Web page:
Traditionally, the United States’ various Customs and Border Protection (CBP) offices have had the freedom to interpret the Jones Act and the Passenger Vessel Services Act as they saw fit. This has, as a result, led to inconsistencies in how the acts have been put into practice. While the exact cause of the recent change in attitude is unknown, with some believing it to be caused by changing personnel and others believing it to be the result of a failed South Floridian audit, there is no doubt that the landscape has changed.
Previously, foreign-flagged vessels that were offered for sale or charter, but were not liable for duty payment, were able to obtain a cruising license and sail freely in US coastal waters – this is no longer the case. While it is possible to sail from port to port without a cruising license, the process requires more rigid planning and is administratively far more burdensome.
A number of South Floridian CBP offices have recently determined that these vessels are no longer eligible for cruising licenses, based on the interpretation that they are engaged in trade – regardless of whether or not they are offered for sale or charter while in US waters. Moreover, large private yachts, that have been commercially certified for practical reasons, are also being viewed as ineligible, to the letter of the law.
“After reviewing the process, CBP realised that the law was not being applied uniformly throughout the country,” starts Patience Cohen of the Marine Industries Association of South Florida. “They are now in the process, using the Miami Tampa district as its template for action in Washington, of ensuring that the law is more uniformly applied, with a view to it being applied this way nationally.”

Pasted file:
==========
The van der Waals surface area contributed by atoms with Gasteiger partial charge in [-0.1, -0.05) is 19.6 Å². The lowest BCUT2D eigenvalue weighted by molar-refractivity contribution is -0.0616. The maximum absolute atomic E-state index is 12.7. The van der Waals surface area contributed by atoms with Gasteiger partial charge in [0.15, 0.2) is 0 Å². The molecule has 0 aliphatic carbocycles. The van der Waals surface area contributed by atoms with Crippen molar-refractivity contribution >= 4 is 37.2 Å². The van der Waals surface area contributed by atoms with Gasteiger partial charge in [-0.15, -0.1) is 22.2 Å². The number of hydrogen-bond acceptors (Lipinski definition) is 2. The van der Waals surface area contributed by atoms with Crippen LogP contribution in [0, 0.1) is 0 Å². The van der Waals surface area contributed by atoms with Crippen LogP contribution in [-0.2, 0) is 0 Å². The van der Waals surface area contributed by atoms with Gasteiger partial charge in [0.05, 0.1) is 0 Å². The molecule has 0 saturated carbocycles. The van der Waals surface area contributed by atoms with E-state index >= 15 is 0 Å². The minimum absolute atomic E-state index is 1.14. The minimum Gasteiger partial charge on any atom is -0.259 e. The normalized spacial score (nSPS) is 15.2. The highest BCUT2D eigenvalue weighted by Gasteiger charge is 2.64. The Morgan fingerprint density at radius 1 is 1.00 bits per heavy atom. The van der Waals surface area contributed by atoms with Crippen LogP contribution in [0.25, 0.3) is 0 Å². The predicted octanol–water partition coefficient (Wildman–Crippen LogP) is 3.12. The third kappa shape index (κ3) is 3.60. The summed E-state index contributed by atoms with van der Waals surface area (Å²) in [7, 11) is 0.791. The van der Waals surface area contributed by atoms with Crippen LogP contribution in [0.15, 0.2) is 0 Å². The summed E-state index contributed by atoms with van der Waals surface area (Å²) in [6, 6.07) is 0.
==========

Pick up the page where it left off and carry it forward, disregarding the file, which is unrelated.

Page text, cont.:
Unfortunately, for the superyacht industry, the uniform application of this law, as expounded in South Florida, does not allow for the issuance of the cruising license to commercially certified foreign-flagged superyachts, or superyachts that have been offered for sale or charter.
“As I read the law regarding cruising licenses, they are only meant for private and personal use, so a vessel carrying charter documentation does not qualify as private,” continues Cohen. “However, at the moment we are explaining to CBP that these vessels, while they are charter vessels, are not chartering in the US. It is the case that the superyacht industry has evolved into a commercial world and the legislation is yet to catch up.”
That being said, it may be that this development is more of a clerical issue than a practical one. If the owner of a commercially registered vessel wishes to use his yacht for private use, or allow his friends or family to use it, then it is possible obtain a cruising license, provided they are able to provide adequate proof that it is being used privately and for pleasure.
“The role of the CBP is to encourage commerce in the US – they are not trying to drive anyone away,” says Cohen. “But if you are a charter vessel then you know you cannot charter here. If you have legitimate dates for private usage, then a license is obtainable. The hope is to create a system that is uniformly abided by in order to lessen the confusion for visiting yachts. Most issues have arisen when a yacht has visited the US without using an agent.”
The Marine Industries Association of South Florida is working closely with the International Yacht Brokers Association, US Superyacht Association and a number of customs brokers to lobby CBP and reach a swift resolution. Members of these associations will be meeting CBP on 25 January to discuss the next step.
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